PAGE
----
Undercover policing inquiry chief has motor neurone disease

Dominic Casciani
Home affairs correspondent
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Sir Christopher PitchfordImage source, UCPI
Image caption,
Sir Christopher: Carrying on work for now

The chair of the undercover policing inquiry has revealed he has been diagnosed with motor neurone disease.

Sir Christopher Pitchford said his diagnosis last November meant he would eventually have to stand down from the complex and already-delayed probe.

In a personal statement, the senior judge said he regretted he would not be able to complete the inquiry's work.

The inquiry said that a successor would be identified to begin the work of taking over in due course.

The inquiry headed by the Court of Appeal judge is investigating serious allegations relating to undercover operations - some dating back 40 years.

The inquiry said both the home secretary and lord chief justice had been informed of Sir Christopher's illness.

It is said not to have affected his running of the inquiry so far - although the judge's physical symptoms have been becoming apparent.

The home secretary has been asked to appoint another judge to work alongside Sir Christopher and succeed him when he ultimately stands down.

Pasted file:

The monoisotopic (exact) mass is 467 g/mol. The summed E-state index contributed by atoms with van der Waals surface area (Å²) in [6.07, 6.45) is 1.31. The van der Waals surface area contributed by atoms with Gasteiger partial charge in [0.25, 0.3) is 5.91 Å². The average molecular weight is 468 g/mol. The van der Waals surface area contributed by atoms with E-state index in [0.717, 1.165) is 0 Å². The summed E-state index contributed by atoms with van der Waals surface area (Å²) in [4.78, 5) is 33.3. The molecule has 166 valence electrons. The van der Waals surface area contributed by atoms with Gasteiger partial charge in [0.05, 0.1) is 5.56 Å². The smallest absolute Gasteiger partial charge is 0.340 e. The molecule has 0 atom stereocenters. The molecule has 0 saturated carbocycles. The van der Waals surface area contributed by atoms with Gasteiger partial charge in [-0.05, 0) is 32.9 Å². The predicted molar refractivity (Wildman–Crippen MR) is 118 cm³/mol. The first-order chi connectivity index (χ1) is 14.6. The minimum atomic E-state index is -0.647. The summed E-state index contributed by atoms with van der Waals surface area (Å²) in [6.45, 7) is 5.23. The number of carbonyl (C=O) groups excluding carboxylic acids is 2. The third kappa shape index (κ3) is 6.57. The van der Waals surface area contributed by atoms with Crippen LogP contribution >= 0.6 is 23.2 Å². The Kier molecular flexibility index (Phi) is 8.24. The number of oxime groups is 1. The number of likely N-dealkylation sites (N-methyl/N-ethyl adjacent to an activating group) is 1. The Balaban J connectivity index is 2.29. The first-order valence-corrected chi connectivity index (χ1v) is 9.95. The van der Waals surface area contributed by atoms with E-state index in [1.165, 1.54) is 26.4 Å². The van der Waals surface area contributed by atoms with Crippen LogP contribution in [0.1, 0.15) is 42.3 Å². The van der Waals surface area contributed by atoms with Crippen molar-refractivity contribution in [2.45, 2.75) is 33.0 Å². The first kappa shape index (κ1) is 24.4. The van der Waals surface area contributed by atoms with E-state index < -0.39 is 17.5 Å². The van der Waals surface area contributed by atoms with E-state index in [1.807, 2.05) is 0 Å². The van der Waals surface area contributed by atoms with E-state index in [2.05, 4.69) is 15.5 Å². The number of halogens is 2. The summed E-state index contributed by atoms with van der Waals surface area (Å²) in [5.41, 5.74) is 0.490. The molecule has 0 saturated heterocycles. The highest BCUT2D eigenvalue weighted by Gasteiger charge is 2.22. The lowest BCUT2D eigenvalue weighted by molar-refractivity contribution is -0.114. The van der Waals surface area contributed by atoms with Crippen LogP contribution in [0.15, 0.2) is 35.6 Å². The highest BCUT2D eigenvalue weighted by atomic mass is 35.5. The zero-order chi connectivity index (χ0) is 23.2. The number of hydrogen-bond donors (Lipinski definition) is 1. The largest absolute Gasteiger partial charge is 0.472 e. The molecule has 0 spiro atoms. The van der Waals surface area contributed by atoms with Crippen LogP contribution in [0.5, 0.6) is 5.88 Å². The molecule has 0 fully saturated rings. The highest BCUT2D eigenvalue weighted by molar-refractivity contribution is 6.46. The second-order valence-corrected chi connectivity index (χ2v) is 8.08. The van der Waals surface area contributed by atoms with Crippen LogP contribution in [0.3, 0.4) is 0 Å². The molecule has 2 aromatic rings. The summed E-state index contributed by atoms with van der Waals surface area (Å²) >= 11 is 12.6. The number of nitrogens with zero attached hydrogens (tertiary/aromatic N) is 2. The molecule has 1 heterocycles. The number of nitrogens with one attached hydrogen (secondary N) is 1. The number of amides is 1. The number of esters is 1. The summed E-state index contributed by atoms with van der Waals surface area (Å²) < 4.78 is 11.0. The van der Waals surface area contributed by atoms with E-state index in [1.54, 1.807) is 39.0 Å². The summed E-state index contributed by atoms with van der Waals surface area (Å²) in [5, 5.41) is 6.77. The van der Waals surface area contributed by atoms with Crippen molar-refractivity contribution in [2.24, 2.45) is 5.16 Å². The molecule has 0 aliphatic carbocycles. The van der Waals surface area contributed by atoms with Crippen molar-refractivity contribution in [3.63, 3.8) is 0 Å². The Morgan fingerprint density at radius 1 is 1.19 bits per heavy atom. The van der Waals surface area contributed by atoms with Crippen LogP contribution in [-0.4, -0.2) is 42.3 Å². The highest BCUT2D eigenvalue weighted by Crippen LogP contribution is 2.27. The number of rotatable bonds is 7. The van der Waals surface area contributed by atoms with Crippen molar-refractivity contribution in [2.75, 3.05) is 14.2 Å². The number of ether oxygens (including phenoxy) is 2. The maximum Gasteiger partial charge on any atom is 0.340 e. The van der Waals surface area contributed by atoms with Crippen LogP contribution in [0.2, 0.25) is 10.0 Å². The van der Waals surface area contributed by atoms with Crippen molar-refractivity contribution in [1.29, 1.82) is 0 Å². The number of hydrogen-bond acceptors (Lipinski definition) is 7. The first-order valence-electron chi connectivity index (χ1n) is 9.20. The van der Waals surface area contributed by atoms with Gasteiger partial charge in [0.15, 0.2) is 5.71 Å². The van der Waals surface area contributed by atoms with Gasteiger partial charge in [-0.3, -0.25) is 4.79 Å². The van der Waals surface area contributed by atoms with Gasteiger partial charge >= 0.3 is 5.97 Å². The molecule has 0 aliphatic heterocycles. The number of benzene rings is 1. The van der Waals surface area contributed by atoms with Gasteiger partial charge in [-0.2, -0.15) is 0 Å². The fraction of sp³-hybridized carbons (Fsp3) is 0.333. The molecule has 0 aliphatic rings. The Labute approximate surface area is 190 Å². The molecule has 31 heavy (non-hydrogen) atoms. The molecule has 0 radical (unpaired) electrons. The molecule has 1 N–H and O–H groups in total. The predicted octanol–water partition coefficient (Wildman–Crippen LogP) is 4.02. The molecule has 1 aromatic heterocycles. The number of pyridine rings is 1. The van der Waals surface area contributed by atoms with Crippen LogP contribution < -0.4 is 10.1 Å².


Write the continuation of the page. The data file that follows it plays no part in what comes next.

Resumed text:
In a personal statement, Sir Christopher said: "I very much regret that my diagnosis and the progression of my physical symptoms mean that I shall not be able to complete the work of the inquiry.

"However, I wish to assure the inquiry's core participants and the public that the inquiry's work continues unabated and that, with the support of the home secretary and the lord chief justice, for which I am grateful, the transitional arrangements that are being put in place will ensure its continuity when the time comes for me to step down as chairman."

Theresa May appointed Sir Christopher in 2015 when she was home secretary, asking him to report by the summer of next year.

The inquiry is already substantially behind schedule because of a complex legal stand-off with Scotland Yard over how many former officers from the controversial unit at the heart of some of the allegations should give evidence.

That issue is expected to come to a head in a public hearing later in the spring which is expected to still take place with Sir Christopher at the helm.